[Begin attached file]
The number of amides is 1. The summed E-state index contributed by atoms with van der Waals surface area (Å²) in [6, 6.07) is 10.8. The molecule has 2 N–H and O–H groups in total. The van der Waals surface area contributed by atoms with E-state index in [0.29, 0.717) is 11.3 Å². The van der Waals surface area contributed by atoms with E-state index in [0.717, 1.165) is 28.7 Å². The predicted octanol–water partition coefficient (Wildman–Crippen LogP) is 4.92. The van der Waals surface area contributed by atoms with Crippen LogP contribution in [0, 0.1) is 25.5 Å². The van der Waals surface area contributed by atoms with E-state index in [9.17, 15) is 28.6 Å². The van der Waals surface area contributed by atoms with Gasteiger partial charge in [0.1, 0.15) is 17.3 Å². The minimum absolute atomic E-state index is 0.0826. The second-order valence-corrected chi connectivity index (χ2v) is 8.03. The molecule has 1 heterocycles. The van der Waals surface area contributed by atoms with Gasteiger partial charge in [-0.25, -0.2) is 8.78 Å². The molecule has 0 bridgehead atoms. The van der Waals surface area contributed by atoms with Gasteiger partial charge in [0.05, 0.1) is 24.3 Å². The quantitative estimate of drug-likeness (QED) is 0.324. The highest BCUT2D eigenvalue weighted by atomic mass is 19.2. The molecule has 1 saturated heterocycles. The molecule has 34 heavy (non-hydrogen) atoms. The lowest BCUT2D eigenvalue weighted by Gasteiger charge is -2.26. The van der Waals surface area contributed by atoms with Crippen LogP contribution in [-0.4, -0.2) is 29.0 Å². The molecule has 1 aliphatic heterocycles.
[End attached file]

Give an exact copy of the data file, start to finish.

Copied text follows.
The number of amides is 1. The summed E-state index contributed by atoms with van der Waals surface area (Å²) in [6, 6.07) is 10.8. The molecule has 2 N–H and O–H groups in total. The van der Waals surface area contributed by atoms with E-state index in [0.29, 0.717) is 11.3 Å². The van der Waals surface area contributed by atoms with E-state index in [0.717, 1.165) is 28.7 Å². The predicted octanol–water partition coefficient (Wildman–Crippen LogP) is 4.92. The van der Waals surface area contributed by atoms with Crippen LogP contribution in [0, 0.1) is 25.5 Å². The van der Waals surface area contributed by atoms with E-state index in [9.17, 15) is 28.6 Å². The van der Waals surface area contributed by atoms with Gasteiger partial charge in [0.1, 0.15) is 17.3 Å². The minimum absolute atomic E-state index is 0.0826. The second-order valence-corrected chi connectivity index (χ2v) is 8.03. The molecule has 1 heterocycles. The van der Waals surface area contributed by atoms with Gasteiger partial charge in [-0.25, -0.2) is 8.78 Å². The molecule has 0 bridgehead atoms. The van der Waals surface area contributed by atoms with Gasteiger partial charge in [0.05, 0.1) is 24.3 Å². The quantitative estimate of drug-likeness (QED) is 0.324. The highest BCUT2D eigenvalue weighted by atomic mass is 19.2. The molecule has 1 saturated heterocycles. The molecule has 34 heavy (non-hydrogen) atoms. The lowest BCUT2D eigenvalue weighted by Gasteiger charge is -2.26. The van der Waals surface area contributed by atoms with Crippen LogP contribution in [-0.4, -0.2) is 29.0 Å². The molecule has 1 aliphatic heterocycles.